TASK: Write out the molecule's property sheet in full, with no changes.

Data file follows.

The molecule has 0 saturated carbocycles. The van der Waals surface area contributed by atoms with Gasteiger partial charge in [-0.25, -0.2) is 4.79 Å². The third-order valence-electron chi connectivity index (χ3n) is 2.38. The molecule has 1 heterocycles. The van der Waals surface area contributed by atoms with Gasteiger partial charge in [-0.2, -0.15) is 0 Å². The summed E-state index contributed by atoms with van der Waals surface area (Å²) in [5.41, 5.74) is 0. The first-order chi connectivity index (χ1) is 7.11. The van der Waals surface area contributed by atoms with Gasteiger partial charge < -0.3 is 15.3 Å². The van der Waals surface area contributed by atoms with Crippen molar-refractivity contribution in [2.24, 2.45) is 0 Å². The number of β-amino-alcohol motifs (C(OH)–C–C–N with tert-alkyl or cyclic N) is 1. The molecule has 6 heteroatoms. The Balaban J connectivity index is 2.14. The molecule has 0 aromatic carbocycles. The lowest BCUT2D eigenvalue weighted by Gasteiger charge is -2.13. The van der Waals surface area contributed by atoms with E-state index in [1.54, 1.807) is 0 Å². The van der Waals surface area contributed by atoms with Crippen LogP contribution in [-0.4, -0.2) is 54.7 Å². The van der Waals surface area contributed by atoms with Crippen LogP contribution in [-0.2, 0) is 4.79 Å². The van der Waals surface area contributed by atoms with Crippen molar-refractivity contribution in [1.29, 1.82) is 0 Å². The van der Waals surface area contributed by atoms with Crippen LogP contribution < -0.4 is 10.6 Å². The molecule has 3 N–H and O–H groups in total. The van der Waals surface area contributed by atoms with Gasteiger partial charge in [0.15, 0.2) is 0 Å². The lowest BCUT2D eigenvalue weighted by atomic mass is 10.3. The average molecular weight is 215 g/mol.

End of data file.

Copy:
The molecule has 0 saturated carbocycles. The van der Waals surface area contributed by atoms with Gasteiger partial charge in [-0.25, -0.2) is 4.79 Å². The third-order valence-electron chi connectivity index (χ3n) is 2.38. The molecule has 1 heterocycles. The van der Waals surface area contributed by atoms with Gasteiger partial charge in [-0.2, -0.15) is 0 Å². The summed E-state index contributed by atoms with van der Waals surface area (Å²) in [5.41, 5.74) is 0. The first-order chi connectivity index (χ1) is 7.11. The van der Waals surface area contributed by atoms with Gasteiger partial charge < -0.3 is 15.3 Å². The van der Waals surface area contributed by atoms with Crippen molar-refractivity contribution in [2.24, 2.45) is 0 Å². The number of β-amino-alcohol motifs (C(OH)–C–C–N with tert-alkyl or cyclic N) is 1. The molecule has 6 heteroatoms. The Balaban J connectivity index is 2.14. The molecule has 0 aromatic carbocycles. The lowest BCUT2D eigenvalue weighted by Gasteiger charge is -2.13. The van der Waals surface area contributed by atoms with E-state index in [1.54, 1.807) is 0 Å². The van der Waals surface area contributed by atoms with Crippen LogP contribution in [-0.4, -0.2) is 54.7 Å². The van der Waals surface area contributed by atoms with Crippen LogP contribution in [-0.2, 0) is 4.79 Å². The van der Waals surface area contributed by atoms with Crippen molar-refractivity contribution in [1.29, 1.82) is 0 Å². The van der Waals surface area contributed by atoms with Crippen LogP contribution < -0.4 is 10.6 Å². The molecule has 3 N–H and O–H groups in total. The van der Waals surface area contributed by atoms with Gasteiger partial charge in [0.15, 0.2) is 0 Å². The lowest BCUT2D eigenvalue weighted by atomic mass is 10.3. The average molecular weight is 215 g/mol.